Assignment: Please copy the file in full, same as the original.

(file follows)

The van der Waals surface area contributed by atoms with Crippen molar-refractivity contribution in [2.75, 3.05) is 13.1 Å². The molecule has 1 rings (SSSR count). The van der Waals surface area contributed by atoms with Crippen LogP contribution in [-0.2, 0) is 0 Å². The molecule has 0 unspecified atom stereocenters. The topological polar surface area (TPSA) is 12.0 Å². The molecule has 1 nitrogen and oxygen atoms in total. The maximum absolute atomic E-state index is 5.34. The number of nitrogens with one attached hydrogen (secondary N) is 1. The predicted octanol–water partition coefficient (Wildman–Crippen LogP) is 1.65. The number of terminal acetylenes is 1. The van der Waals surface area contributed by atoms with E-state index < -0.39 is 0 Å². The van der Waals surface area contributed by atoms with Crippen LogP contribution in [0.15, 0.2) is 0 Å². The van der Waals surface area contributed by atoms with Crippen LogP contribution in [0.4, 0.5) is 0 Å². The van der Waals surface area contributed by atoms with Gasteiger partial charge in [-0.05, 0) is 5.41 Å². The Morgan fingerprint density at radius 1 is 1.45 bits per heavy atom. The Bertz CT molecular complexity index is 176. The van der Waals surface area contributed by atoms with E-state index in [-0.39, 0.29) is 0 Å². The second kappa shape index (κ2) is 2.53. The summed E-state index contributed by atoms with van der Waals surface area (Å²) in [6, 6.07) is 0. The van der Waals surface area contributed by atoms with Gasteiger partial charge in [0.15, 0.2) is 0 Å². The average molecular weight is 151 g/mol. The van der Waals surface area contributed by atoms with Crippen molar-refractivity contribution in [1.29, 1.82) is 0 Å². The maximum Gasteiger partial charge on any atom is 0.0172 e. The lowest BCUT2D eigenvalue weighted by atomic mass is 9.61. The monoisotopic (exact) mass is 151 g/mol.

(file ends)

The van der Waals surface area contributed by atoms with Crippen molar-refractivity contribution in [2.75, 3.05) is 13.1 Å². The molecule has 1 rings (SSSR count). The van der Waals surface area contributed by atoms with Crippen LogP contribution in [-0.2, 0) is 0 Å². The molecule has 0 unspecified atom stereocenters. The topological polar surface area (TPSA) is 12.0 Å². The molecule has 1 nitrogen and oxygen atoms in total. The maximum absolute atomic E-state index is 5.34. The number of nitrogens with one attached hydrogen (secondary N) is 1. The predicted octanol–water partition coefficient (Wildman–Crippen LogP) is 1.65. The number of terminal acetylenes is 1. The van der Waals surface area contributed by atoms with E-state index < -0.39 is 0 Å². The van der Waals surface area contributed by atoms with Crippen LogP contribution in [0.15, 0.2) is 0 Å². The van der Waals surface area contributed by atoms with Crippen LogP contribution in [0.4, 0.5) is 0 Å². The van der Waals surface area contributed by atoms with Gasteiger partial charge in [-0.05, 0) is 5.41 Å². The Morgan fingerprint density at radius 1 is 1.45 bits per heavy atom. The Bertz CT molecular complexity index is 176. The van der Waals surface area contributed by atoms with E-state index in [-0.39, 0.29) is 0 Å². The second kappa shape index (κ2) is 2.53. The summed E-state index contributed by atoms with van der Waals surface area (Å²) in [6, 6.07) is 0. The van der Waals surface area contributed by atoms with Gasteiger partial charge in [0.15, 0.2) is 0 Å². The average molecular weight is 151 g/mol. The van der Waals surface area contributed by atoms with Crippen molar-refractivity contribution in [1.29, 1.82) is 0 Å². The maximum Gasteiger partial charge on any atom is 0.0172 e. The lowest BCUT2D eigenvalue weighted by atomic mass is 9.61. The monoisotopic (exact) mass is 151 g/mol.